Do you genuinely want to settle? How genuine is that desire and is it demonstrated in any offer you have made?
These are questions considered as part of amendments to Part 36 of the Civil Procedure Rules (CPR) which governs the rules regarding offers of settlement. For those unfamiliar with the legal process in litigation or, have thus far managed to avoid the perils of the CPR black hole. Part 36, available to claimants and defendants, aims to save both parties time, costs and, ultimately, the stress of court proceedings.
If a settlement is reached, both parties avoid trial and Part 36 can be deemed a success. The consequences, however, of refusing a Part 36 offer are as follows:
- If a defendant rejects a claimant’s Part 36 offer and a claimant does at least as well as that offer at trial, then the defendant can end up paying additional costs and penalty interest to the claimant.
- Conversely, if a claimant has rejected a defendant’s offer, then they may have to pay the defendant’s costs including up to the end of trial.
A compliant Part 36 offer is made up of the following five core requirements – it must:
- be in writing
- make clear that it is made pursuant to Part 36
- specify a period of no less than 21 days within which the defendant will be liable for the costs of the claimant under CPR 36.13, or 36.20 if the offer is accepted
- state whether it relates to the whole or part of the claim, or to an issue that arises in it and if so, to which part or issue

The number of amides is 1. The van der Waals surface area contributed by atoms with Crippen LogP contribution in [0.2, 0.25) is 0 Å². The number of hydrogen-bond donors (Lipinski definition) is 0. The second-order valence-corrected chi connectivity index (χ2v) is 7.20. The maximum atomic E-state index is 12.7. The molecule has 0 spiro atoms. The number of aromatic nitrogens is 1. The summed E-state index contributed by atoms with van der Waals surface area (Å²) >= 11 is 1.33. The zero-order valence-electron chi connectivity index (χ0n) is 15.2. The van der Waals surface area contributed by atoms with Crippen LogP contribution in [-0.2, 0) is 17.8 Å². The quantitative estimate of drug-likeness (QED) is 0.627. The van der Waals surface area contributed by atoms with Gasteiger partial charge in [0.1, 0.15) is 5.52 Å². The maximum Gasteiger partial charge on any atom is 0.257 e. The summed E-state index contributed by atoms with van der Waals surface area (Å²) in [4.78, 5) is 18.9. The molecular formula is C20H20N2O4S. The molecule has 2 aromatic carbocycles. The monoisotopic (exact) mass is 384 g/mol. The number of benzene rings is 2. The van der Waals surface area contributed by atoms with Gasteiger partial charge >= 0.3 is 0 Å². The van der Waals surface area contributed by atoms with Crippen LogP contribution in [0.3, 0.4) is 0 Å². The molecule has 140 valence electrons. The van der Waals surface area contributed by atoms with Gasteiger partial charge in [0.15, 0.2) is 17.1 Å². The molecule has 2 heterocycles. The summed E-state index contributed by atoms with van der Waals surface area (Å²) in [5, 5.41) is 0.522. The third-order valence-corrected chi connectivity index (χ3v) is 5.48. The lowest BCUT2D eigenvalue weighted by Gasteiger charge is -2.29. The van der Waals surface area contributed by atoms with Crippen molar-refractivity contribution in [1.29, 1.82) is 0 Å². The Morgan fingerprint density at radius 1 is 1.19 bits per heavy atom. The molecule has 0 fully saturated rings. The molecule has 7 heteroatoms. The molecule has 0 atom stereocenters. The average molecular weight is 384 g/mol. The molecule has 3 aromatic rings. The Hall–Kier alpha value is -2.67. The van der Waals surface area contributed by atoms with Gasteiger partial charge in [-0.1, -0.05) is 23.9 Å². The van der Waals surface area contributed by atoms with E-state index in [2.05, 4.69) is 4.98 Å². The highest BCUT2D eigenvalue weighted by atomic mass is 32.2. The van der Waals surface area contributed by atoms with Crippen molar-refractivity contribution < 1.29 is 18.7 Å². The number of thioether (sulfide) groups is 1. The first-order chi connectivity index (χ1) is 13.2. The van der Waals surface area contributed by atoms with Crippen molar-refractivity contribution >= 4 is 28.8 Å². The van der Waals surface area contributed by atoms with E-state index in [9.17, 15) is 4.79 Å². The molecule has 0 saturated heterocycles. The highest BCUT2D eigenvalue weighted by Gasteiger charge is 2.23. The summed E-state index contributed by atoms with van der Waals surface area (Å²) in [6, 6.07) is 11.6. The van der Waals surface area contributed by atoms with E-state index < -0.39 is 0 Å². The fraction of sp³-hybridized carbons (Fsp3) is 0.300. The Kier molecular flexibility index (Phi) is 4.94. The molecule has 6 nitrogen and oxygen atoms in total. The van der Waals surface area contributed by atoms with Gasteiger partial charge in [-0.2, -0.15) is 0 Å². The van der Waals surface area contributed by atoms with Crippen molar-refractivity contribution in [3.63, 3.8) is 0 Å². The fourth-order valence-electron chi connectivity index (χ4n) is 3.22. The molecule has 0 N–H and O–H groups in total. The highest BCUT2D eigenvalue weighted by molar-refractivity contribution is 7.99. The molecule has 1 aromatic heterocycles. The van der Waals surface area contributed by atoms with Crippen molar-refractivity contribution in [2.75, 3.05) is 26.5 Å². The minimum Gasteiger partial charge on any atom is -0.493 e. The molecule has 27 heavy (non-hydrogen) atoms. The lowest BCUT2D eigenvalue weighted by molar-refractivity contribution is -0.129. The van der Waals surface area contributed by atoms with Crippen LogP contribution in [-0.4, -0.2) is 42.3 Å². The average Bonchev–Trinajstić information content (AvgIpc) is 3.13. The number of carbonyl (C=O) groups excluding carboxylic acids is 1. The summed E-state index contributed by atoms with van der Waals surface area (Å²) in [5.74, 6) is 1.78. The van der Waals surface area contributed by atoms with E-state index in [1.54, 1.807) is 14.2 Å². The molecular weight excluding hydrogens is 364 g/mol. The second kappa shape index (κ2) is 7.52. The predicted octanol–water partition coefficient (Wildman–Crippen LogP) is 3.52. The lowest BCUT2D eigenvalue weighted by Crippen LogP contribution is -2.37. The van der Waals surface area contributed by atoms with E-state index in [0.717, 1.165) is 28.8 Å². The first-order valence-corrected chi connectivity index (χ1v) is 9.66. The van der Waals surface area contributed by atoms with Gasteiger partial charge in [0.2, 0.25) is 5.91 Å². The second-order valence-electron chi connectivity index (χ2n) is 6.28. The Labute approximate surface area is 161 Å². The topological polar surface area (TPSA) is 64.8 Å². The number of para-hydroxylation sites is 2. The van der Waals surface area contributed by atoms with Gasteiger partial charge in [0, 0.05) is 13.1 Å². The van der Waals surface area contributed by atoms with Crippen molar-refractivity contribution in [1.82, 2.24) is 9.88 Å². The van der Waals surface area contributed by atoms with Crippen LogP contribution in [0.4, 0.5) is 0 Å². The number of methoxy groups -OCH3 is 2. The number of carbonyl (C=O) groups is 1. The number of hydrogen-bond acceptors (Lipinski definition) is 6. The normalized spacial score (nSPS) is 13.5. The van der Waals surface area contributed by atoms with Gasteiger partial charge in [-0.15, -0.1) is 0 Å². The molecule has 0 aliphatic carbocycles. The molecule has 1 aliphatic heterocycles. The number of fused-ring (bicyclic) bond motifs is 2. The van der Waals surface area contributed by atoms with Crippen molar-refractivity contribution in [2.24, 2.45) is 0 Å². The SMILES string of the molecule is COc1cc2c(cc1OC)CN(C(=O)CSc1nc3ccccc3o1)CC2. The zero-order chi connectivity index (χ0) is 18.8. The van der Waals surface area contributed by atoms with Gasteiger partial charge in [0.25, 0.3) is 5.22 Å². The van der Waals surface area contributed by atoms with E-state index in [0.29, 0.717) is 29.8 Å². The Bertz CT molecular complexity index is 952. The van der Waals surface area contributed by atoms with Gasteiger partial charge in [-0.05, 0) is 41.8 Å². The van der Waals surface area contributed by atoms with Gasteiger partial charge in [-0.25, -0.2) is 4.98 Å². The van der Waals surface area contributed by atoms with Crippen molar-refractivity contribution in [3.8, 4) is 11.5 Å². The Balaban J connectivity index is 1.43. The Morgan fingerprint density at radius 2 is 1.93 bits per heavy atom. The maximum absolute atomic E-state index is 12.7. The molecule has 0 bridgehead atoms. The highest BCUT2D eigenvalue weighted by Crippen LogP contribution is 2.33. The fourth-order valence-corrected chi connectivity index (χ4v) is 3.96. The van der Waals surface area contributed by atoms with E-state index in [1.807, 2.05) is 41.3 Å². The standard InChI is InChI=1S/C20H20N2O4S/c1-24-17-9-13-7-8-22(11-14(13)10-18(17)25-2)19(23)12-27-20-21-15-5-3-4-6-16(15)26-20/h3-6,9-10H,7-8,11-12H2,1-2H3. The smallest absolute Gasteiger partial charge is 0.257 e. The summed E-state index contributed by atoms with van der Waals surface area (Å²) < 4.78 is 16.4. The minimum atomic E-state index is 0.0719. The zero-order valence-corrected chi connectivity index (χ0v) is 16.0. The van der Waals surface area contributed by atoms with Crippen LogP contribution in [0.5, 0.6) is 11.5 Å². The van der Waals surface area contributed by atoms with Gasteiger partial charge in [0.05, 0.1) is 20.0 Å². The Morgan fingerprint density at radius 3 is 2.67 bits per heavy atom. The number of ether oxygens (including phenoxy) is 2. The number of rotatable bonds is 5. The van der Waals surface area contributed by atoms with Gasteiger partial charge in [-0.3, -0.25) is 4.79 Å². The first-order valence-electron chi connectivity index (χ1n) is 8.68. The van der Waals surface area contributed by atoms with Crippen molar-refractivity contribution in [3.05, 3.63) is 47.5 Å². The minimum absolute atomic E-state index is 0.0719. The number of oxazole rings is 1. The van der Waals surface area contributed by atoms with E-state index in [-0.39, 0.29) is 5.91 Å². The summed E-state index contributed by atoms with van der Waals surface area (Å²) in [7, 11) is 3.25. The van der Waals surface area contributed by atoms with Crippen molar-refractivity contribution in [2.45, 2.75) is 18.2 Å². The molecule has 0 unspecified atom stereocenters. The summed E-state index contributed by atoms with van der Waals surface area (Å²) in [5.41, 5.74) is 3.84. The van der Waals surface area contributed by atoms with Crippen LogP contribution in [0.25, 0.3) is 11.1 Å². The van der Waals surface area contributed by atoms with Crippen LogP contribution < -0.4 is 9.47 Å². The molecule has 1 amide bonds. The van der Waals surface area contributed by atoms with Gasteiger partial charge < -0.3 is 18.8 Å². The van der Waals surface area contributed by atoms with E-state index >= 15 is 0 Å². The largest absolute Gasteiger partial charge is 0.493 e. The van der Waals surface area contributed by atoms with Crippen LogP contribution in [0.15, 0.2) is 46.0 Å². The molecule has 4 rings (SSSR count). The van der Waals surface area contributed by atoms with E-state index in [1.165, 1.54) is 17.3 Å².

- state whether it takes into account any counterclaim.
Amendments to Part 36 were introduced in April 2015, including the one that gives its name to this article. These amendments include changes such as:
- 36.9 (4) (b) – a sunset clause. It is now permissible to fix a time limit on offers.
- 36.9 (5) – if an offer is amended by the offeror, in favour of the offeree, it is not regarded as a withdrawal of the original offer.
- 36.11 (3) (d) – to accept an offer between trial and judgment, the court’s permission must be obtained.
- 36.17 (5) (e) – there is now a requirement that the Part 36 offer needs to be a genuine attempt to settle.
Within the above changes, it is arguably the latter that is the most interesting, if not complex or problematic. Assessing whether an offer is a genuine attempt to settle is a subjective assessment, and the court is able to look at not only the present offer but also the communication and proceedings that came before it, as well as the conduct of the parties. In the recent case of JMX (A child by his mother and litigant friend, FMX) v Norfolk and Norwich Hospitals NHS Foundation Trust , Foskett J held that a 90 per cent offer to settle was reasonable and was a genuine attempt to settle, stating:
‘When an offer to accept 90 per cent is made in a case such as this, I would regard it as a case where the claimant’s team regard the claim as very strong, but is prepared to offer a modest discount to secure absolute certainty of obtaining substantial compensation. That is what Mr Nolan says prompted the offer in this case and I have no reason to doubt that that was so.’ 
These amendments need to be carefully considered when making an offer to settle or accepting one. Indeed, as Burnton LJ said in Webb v Liverpool Women’s NHS Foundation Trust (2016), ‘Part 36 is highly prescriptive (so that even experienced lawyers may fail to make a compliant offer) and the financial consequences of the application of the provisions of Part 36, or the failure to comply with the requirements of Part 36, may be substantial.’ 
If you genuinely want to settle, then make your offer as palatable for your opponent as possible, whilst also taking into consideration your client’s conduct throughout the proceedings.